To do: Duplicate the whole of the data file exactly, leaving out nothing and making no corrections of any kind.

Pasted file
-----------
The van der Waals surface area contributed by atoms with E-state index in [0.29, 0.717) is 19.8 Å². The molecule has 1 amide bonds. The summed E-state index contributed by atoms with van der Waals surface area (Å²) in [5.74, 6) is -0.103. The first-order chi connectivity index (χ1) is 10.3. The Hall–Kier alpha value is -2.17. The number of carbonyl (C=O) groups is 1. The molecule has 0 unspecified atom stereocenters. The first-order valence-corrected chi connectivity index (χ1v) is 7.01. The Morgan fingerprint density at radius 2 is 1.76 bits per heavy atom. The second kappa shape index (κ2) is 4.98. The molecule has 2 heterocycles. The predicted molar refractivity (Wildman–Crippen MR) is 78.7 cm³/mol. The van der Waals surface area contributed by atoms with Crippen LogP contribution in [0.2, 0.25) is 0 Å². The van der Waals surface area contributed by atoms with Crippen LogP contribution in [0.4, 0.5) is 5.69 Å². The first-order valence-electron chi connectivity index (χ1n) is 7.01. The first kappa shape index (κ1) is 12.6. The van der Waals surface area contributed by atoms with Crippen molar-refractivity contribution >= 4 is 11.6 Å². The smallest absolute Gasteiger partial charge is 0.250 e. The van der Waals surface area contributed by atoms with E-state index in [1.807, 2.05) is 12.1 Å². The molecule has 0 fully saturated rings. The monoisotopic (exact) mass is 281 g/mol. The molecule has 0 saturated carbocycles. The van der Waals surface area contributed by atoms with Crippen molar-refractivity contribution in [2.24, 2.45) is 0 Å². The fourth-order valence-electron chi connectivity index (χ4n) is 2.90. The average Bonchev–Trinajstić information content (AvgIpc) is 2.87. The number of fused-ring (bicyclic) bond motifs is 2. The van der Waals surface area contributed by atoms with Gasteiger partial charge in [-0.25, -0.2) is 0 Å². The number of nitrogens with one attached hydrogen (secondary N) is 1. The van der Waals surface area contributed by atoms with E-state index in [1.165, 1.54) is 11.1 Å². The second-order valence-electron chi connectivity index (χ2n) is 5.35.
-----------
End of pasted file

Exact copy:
The van der Waals surface area contributed by atoms with E-state index in [0.29, 0.717) is 19.8 Å². The molecule has 1 amide bonds. The summed E-state index contributed by atoms with van der Waals surface area (Å²) in [5.74, 6) is -0.103. The first-order chi connectivity index (χ1) is 10.3. The Hall–Kier alpha value is -2.17. The number of carbonyl (C=O) groups is 1. The molecule has 0 unspecified atom stereocenters. The first-order valence-corrected chi connectivity index (χ1v) is 7.01. The Morgan fingerprint density at radius 2 is 1.76 bits per heavy atom. The second kappa shape index (κ2) is 4.98. The molecule has 2 heterocycles. The predicted molar refractivity (Wildman–Crippen MR) is 78.7 cm³/mol. The van der Waals surface area contributed by atoms with Crippen LogP contribution in [0.2, 0.25) is 0 Å². The van der Waals surface area contributed by atoms with Crippen LogP contribution in [0.4, 0.5) is 5.69 Å². The first-order valence-electron chi connectivity index (χ1n) is 7.01. The first kappa shape index (κ1) is 12.6. The van der Waals surface area contributed by atoms with Crippen molar-refractivity contribution >= 4 is 11.6 Å². The smallest absolute Gasteiger partial charge is 0.250 e. The van der Waals surface area contributed by atoms with E-state index in [1.807, 2.05) is 12.1 Å². The molecule has 0 fully saturated rings. The monoisotopic (exact) mass is 281 g/mol. The molecule has 0 saturated carbocycles. The van der Waals surface area contributed by atoms with Crippen molar-refractivity contribution in [2.24, 2.45) is 0 Å². The fourth-order valence-electron chi connectivity index (χ4n) is 2.90. The average Bonchev–Trinajstić information content (AvgIpc) is 2.87. The number of fused-ring (bicyclic) bond motifs is 2. The van der Waals surface area contributed by atoms with Gasteiger partial charge in [-0.25, -0.2) is 0 Å². The number of nitrogens with one attached hydrogen (secondary N) is 1. The van der Waals surface area contributed by atoms with E-state index in [1.165, 1.54) is 11.1 Å². The second-order valence-electron chi connectivity index (χ2n) is 5.35.